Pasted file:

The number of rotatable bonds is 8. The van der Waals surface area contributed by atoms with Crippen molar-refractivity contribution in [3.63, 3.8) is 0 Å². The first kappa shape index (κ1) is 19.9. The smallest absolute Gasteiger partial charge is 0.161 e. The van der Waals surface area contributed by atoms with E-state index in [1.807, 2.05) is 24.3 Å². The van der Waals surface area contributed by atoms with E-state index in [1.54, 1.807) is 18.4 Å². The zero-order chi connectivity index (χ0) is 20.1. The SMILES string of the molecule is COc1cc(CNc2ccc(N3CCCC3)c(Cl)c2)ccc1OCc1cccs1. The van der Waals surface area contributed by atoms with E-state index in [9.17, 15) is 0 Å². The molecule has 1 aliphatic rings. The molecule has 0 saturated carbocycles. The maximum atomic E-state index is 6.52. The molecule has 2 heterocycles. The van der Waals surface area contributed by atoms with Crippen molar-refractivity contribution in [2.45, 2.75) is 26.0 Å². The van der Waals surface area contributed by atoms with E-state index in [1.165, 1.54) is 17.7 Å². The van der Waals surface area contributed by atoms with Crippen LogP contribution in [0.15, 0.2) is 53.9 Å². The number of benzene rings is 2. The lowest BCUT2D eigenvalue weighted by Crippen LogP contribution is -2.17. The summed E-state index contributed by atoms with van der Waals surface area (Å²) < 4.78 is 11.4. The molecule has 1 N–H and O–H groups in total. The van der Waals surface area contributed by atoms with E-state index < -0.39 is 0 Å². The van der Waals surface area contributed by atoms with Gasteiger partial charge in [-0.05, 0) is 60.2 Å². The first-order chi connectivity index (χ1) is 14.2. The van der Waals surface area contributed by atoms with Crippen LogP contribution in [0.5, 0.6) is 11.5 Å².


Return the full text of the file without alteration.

The number of rotatable bonds is 8. The van der Waals surface area contributed by atoms with Crippen molar-refractivity contribution in [3.63, 3.8) is 0 Å². The first kappa shape index (κ1) is 19.9. The smallest absolute Gasteiger partial charge is 0.161 e. The van der Waals surface area contributed by atoms with E-state index in [1.807, 2.05) is 24.3 Å². The van der Waals surface area contributed by atoms with E-state index in [1.54, 1.807) is 18.4 Å². The zero-order chi connectivity index (χ0) is 20.1. The SMILES string of the molecule is COc1cc(CNc2ccc(N3CCCC3)c(Cl)c2)ccc1OCc1cccs1. The van der Waals surface area contributed by atoms with E-state index in [9.17, 15) is 0 Å². The molecule has 1 aliphatic rings. The molecule has 0 saturated carbocycles. The maximum atomic E-state index is 6.52. The molecule has 2 heterocycles. The van der Waals surface area contributed by atoms with Crippen molar-refractivity contribution in [2.45, 2.75) is 26.0 Å². The van der Waals surface area contributed by atoms with E-state index in [1.165, 1.54) is 17.7 Å². The van der Waals surface area contributed by atoms with Crippen LogP contribution in [0.15, 0.2) is 53.9 Å². The number of benzene rings is 2. The lowest BCUT2D eigenvalue weighted by Crippen LogP contribution is -2.17. The summed E-state index contributed by atoms with van der Waals surface area (Å²) < 4.78 is 11.4. The molecule has 1 N–H and O–H groups in total. The van der Waals surface area contributed by atoms with E-state index < -0.39 is 0 Å². The van der Waals surface area contributed by atoms with Gasteiger partial charge in [-0.05, 0) is 60.2 Å². The first-order chi connectivity index (χ1) is 14.2. The van der Waals surface area contributed by atoms with Crippen LogP contribution in [0.5, 0.6) is 11.5 Å².